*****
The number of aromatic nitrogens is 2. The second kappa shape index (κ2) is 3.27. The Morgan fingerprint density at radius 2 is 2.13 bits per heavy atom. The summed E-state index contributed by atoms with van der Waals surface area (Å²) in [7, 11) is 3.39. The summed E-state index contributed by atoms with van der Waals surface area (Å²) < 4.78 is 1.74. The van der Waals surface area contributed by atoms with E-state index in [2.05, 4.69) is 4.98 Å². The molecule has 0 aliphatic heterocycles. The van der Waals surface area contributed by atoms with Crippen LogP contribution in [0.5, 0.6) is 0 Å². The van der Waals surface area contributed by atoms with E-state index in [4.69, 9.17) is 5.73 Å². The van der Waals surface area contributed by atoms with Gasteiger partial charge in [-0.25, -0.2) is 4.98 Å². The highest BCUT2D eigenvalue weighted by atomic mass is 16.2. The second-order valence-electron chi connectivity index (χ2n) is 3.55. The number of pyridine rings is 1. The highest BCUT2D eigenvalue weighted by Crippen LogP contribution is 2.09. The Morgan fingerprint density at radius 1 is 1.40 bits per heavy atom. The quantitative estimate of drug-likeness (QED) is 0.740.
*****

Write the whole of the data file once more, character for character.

The number of aromatic nitrogens is 2. The second kappa shape index (κ2) is 3.27. The Morgan fingerprint density at radius 2 is 2.13 bits per heavy atom. The summed E-state index contributed by atoms with van der Waals surface area (Å²) in [7, 11) is 3.39. The summed E-state index contributed by atoms with van der Waals surface area (Å²) < 4.78 is 1.74. The van der Waals surface area contributed by atoms with E-state index in [2.05, 4.69) is 4.98 Å². The molecule has 0 aliphatic heterocycles. The van der Waals surface area contributed by atoms with Crippen LogP contribution in [0.5, 0.6) is 0 Å². The van der Waals surface area contributed by atoms with E-state index in [4.69, 9.17) is 5.73 Å². The van der Waals surface area contributed by atoms with Gasteiger partial charge in [-0.25, -0.2) is 4.98 Å². The highest BCUT2D eigenvalue weighted by atomic mass is 16.2. The second-order valence-electron chi connectivity index (χ2n) is 3.55. The number of pyridine rings is 1. The highest BCUT2D eigenvalue weighted by Crippen LogP contribution is 2.09. The Morgan fingerprint density at radius 1 is 1.40 bits per heavy atom. The quantitative estimate of drug-likeness (QED) is 0.740.